The findings
 tend to be “insights” into how the multi-agency
system is functioning
 More nuanced explanations of what lies behind
problematic areas
often issues themselves are not new, but the
systems framework allows us to formulate what
they are about in different ways
helps Boards and member agencies think
 issues need consideration; to be grappled with
with implications for ‘action plans’
resonates with Marion Brandon’s latest
research on SCR recommendations
Difference between the three tiers
Who conducts the data collection & analysis
 Multi-agency review team vs. pair of reviewers
 Former more resource intensive but generates
strong ownership of the findings
How to collaborate with people at all levels
 Includes both data collection and opportunities
for staff to correct, challenge and amplify the
 Individual conversations and/or workshop or
 Impacts on extent of the
‘training effect’ of the process
Time span
4-6 months
3-4 months
1-2 weeks
Picture window Portal
Letter box
20 days
10-15 days
5-10 days
2-4 days
1-2 days
Case workers
2-3 days
2 days
1 day
But what about the impact?
‘There are no studies in peer-reviewed
literature on the effectiveness of RCA in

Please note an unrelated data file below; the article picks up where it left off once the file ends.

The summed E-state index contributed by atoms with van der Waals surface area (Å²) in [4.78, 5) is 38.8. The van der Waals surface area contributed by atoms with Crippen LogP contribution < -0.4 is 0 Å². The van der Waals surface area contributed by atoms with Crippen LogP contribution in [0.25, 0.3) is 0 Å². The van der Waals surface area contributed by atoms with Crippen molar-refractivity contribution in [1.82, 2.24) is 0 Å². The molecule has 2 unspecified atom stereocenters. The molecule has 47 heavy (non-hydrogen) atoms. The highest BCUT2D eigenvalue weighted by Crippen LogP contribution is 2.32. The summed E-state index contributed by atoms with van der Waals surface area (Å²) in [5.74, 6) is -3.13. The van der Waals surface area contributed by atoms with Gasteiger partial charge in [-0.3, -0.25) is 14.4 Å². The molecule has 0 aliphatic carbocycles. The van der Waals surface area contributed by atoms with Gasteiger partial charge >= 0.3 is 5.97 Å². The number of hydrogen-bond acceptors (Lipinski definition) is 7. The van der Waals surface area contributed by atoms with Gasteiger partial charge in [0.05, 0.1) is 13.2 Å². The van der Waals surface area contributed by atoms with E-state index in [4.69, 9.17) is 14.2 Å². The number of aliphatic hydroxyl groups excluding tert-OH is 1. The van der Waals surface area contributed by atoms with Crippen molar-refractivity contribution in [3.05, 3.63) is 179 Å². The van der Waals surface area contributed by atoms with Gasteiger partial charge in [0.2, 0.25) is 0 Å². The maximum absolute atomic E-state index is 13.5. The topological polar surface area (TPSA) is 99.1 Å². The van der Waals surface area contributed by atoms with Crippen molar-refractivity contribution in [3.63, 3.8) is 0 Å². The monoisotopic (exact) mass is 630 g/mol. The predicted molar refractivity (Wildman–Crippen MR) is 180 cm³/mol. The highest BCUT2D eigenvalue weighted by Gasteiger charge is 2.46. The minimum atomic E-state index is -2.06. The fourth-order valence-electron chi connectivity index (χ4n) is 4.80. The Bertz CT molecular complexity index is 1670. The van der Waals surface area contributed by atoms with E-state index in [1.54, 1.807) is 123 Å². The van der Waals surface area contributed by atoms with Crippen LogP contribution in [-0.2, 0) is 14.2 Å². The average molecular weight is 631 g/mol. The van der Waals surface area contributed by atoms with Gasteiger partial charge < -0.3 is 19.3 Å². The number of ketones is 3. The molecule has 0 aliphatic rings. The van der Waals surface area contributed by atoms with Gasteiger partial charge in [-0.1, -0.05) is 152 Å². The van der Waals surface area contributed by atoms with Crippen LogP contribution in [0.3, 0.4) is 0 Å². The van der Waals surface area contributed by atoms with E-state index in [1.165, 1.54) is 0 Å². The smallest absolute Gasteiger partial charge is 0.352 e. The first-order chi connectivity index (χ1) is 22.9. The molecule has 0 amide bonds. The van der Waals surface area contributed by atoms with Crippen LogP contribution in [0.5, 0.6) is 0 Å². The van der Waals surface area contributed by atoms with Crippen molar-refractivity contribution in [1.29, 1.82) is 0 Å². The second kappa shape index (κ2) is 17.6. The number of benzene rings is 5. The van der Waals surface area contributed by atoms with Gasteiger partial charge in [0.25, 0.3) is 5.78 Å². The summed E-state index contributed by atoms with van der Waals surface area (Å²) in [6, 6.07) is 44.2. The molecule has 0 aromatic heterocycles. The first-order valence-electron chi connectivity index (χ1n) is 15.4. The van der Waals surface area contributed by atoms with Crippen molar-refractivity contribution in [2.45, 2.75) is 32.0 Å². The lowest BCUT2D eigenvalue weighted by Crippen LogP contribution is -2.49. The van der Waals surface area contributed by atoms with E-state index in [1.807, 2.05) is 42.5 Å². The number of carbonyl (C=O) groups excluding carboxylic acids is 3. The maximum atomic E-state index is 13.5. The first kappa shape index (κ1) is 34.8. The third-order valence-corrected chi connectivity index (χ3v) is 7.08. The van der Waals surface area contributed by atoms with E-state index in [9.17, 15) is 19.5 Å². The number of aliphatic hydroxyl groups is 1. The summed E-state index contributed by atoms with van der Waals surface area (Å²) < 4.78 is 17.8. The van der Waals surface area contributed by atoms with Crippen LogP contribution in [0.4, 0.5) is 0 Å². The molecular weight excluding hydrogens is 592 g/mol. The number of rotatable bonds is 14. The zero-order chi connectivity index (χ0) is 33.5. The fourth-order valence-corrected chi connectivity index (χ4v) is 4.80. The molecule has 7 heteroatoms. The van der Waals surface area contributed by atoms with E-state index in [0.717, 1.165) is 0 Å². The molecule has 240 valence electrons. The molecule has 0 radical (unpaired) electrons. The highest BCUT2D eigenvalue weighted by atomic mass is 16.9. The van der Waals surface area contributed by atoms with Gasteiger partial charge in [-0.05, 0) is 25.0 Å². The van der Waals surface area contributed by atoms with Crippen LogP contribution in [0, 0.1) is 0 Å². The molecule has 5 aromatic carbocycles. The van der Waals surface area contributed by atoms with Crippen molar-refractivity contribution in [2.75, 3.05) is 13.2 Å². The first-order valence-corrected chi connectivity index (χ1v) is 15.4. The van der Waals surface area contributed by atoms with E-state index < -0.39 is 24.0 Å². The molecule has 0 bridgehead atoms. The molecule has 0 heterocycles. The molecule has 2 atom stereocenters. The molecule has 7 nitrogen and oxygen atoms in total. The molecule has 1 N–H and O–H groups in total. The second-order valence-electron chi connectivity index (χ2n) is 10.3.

reducing risk or improving safety, and there
are no evaluations of the cost or costeffectiveness of the procedures compared
with other tools to mitigate hazards’ (Wu, et
al. 2008: 686).
If we focus on quality and consistency of
application & requirement to monitor longer
term outcomes, we may be in a better
position in a decades time
So what of the process?
A SCIE Learning Together case review
can help in the following scenarios:
a particular practice theme or issue has been
identified as of concern
particular ways of working seem to be going
well and need to be better understood
a case that has been considered for an SCR
but didn’t meet the criteria where there is
nonetheless learning to be pursued
an serious untoward incident / SCR
Key players organised like this
Process is structured around key
The review team meet with the case group for
 an introductory meeting,
 individual conversations and
 two group ‘follow on’ meetings
The review team meet alone for
 initial planning meetings
 to review relevant documentation and for
 ‘analysis meetings’.
1. LSCB and member agencies
2. Lead reviewers
3. Review team
4. Case Group
5. Family members
 In light of what you have heard so far, what might the
perspectives be of people in your group’s position?
 What might the biggest fears be for them about this
 What would they see as the biggest
challenges and what most exciting?
Three known key barriers to take up of this
approach have been identified
Knowing best
 ultimately the most total barrier to learning
Fear of loss of control
assumption that control is their job
Not knowing how to change thinking
lack of personal awareness and pressure of
Jake Chapman 2004 System failure: why governments must
learn to think differently. 2nd edition. London: Demos.
For further info
 Learning together publications
& social care tv films
available on
[email protected]

1. The SCIE` systems` model for case reviews and SCRs